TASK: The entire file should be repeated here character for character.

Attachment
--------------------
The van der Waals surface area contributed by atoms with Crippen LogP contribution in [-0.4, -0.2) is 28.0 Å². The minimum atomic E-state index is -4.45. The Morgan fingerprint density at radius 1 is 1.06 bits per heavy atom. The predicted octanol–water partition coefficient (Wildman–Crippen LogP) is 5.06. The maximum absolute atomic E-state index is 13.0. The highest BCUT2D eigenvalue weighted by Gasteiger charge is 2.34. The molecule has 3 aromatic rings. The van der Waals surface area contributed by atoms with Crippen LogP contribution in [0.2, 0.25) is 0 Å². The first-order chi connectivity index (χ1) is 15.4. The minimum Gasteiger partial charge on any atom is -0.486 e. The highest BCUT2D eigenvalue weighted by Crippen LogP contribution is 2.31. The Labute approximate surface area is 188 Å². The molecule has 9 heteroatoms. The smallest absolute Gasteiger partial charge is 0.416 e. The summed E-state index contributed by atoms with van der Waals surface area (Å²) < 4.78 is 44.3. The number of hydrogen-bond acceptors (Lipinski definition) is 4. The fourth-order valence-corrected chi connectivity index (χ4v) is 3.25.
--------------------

The van der Waals surface area contributed by atoms with Crippen LogP contribution in [-0.4, -0.2) is 28.0 Å². The minimum atomic E-state index is -4.45. The Morgan fingerprint density at radius 1 is 1.06 bits per heavy atom. The predicted octanol–water partition coefficient (Wildman–Crippen LogP) is 5.06. The maximum absolute atomic E-state index is 13.0. The highest BCUT2D eigenvalue weighted by Gasteiger charge is 2.34. The molecule has 3 aromatic rings. The van der Waals surface area contributed by atoms with Crippen LogP contribution in [0.2, 0.25) is 0 Å². The first-order chi connectivity index (χ1) is 15.4. The minimum Gasteiger partial charge on any atom is -0.486 e. The highest BCUT2D eigenvalue weighted by Crippen LogP contribution is 2.31. The Labute approximate surface area is 188 Å². The molecule has 9 heteroatoms. The smallest absolute Gasteiger partial charge is 0.416 e. The summed E-state index contributed by atoms with van der Waals surface area (Å²) < 4.78 is 44.3. The number of hydrogen-bond acceptors (Lipinski definition) is 4. The fourth-order valence-corrected chi connectivity index (χ4v) is 3.25.